17 Books to Bring on Vacation, Based on Where You’re Traveling

published Jul 29, 2021
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There’s no better travel champion than a good book. If there’s a trip in your future, but you’re unsure of what to read, try using your surroundings as inspiration.

Leaning into a book based on the destination you’re venturing to can get you absorbed in both your trip and your latest read. From sandy beaches to dense woodlands, get into the mental state of travel with one (or several) of these book recs:

Sandy Beach

1. “The House in the Cerulean Sea” by TJ Klune

Get ready for your heart to explode. In this touching YA/Fantasy novel, a lonely queer soul finds family in an unexpected seaside place.

2. “Rock the Boat” by Beck Dorey-Stein

When NYC PR executive Kate Campbell has to move in with her parents and return to her quirky hometown of Sea Point, secrets and an unexpected romance bubble throughout the swelling summer.

3. “Cantoras” by Carolina De Robertis

It’s 1977, and a brutal military government takes power in Uruguay, which considers homosexuality a dangerous transgression. In defiance of this new leadership, five women create their own secret sanctuary in an uninhabited isolated cape.

4. “Homie” by Danez Smith

The quiet of the beach is the perfect place to enjoy poetry. “Homie” is a love letter to friendship — the good, the bad, the ugly.

Dry Desert

5. “Outlawed” by Anna North

Familiar with the tale of American Old West outlaw Billy the Kid? In this historical fiction western, “the kid” is a woman determined to create a safe haven for outcast women.

6. “A Burning” by Megha Majumdar

This debut novel from Megha Majumdar has so much to offer, including the perspective and voices of three distinct characters, excellent pacing, and a unique plot. It’s a story of political corruption, economic disparity, and gender identity in the wake of a catastrophe in contemporary India.

7. “Summer Fun” by Jeanne Thornton

While working at a hostel in Truth or Consequences, New Mexico, Gala, a directionless young trans woman, decides to write letters to the lead singer of the ’60s band The Get Happies. She is obsessed with the band and wants to discover why they broke up and never released their album “Summer Fun.” In doing so, she sheds light not only on the band but on herself.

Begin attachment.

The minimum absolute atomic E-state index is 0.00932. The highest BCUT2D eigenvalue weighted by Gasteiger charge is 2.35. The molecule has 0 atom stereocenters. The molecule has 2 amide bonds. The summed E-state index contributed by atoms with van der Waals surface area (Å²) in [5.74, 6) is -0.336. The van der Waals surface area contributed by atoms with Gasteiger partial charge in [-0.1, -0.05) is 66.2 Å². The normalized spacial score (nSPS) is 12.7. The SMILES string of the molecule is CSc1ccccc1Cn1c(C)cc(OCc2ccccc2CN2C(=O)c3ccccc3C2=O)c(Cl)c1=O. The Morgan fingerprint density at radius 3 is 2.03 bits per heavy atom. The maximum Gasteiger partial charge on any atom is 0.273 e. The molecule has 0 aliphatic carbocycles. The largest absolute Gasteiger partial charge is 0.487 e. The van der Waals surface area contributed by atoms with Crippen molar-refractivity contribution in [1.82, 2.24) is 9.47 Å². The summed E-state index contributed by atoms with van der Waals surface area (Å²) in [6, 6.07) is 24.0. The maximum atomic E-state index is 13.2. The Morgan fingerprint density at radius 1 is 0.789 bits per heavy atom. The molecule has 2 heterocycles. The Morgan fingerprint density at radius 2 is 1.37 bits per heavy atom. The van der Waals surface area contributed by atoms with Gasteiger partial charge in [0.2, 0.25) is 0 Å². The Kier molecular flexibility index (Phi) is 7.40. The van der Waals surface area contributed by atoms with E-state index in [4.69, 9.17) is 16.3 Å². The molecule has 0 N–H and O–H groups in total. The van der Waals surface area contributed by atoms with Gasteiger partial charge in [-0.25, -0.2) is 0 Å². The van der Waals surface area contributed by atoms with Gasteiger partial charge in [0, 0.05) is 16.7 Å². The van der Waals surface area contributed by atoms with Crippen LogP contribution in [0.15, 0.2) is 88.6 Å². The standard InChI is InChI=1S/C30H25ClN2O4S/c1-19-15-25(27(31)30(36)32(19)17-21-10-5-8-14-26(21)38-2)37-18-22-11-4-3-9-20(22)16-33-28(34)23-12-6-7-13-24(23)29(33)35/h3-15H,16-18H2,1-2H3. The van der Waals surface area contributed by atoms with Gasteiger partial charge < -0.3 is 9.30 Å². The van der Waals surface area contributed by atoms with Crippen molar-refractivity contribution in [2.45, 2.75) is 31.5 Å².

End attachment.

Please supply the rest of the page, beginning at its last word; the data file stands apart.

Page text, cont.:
8. “Winter Pasture: One Woman’s Journey with China’s Kazakh Herders” by Li Juan, translated by Jack Hargreaves

Imagine traveling alongside a family of Kazakh herders as they take 30 boisterous camels, 500 sheep, and over 100 cattle and horses to pasture for the Chinese winter. That’s what writer Li Jaun did, and she chronicles her experience in this nonfiction travel memoir.

Tropical Jungle or Island

9. “Lord of the Flies” by William Golding

Whether or not you had to read this in school, now is a great time to revisit this dystopian classic about a group of schoolboys who find themselves stranded and unsupervised on an uncharted island. Here’s hoping your island vacay is nothing like this book.

10. “Popisho” by Leone Ross

In this fantasy novel, Popisho, a fictional archipelago, is a place of stunning beauty and mystery that needs a change, as told through its unforgettable characters. “Everyone in Popisho was born with a little something-something, boy, a little something extra. The local name was cors,” Ross wrote. “Magic, but more than magic. A gift, nah?”

Busy City

11. “Invisible Man” by Ralph Ellison

For Ralph Ellison’s unnamed narrator in this 1952 classic, being Black in America is synonymous with being invisible. Filled with Ellison’s witty, lyrical writing style, it’s a difficult, yet timeless story.

12. “Dominicana” by Angie Cruz

Unlike her peers, 15-year-old Ana Cancion never dreamed of moving to America away from the Dominican countryside. But when the opportunity arises for her to marry Juan Ruiz and move to NYC, she chooses the loveless marriage to a man twice her age.

13. “Harlem Shuffle” by Colson Whitehead

From the author of “The Underground Railroad” and “The Nickel Boys” comes this love letter to 1960s Harlem. It doesn’t come out until Sep. 14, but if it’s anything like Whitehead’s other books, it’ll be the talk of the book (and general) world in no time.


14. “Sorrowland” by Rivers Solomon

Seven months pregnant, Vern flees to the woods to escape her strict religious cult. But demons find her even in the forest.

15. “Lakewood” by Megan Giddings

This book is part “Get Out,” part “The Handmaid’s Tale.” When Lena Johnson’s grandmother dies, leaving behind a large family debt, Lena leaves college and takes a job in the mysterious and remote town of Lakewood, Michigan to help support her family. The position has all the perks; the catch is that Lena must lie to her friends and family about the research being done in Lakewood.

16. “The Whisper Man” by Alex North

If you’re easily spooked, don’t read this book at night. Tom Kennedy and his son Jake move to the town of Featherbank just as a little boy vanishes. He was hearing whispering at his window at night, and now Jake hears it, too.

17. “The Year of the Witching” by Alexis Henderson

Her entire life, Immanuelle Moore is certain of two things: she is considered an outsider for being of mixed race, and she should never go into the woods. But now the woods are calling her, and the spirits lurking there seem to want to help Immanuelle.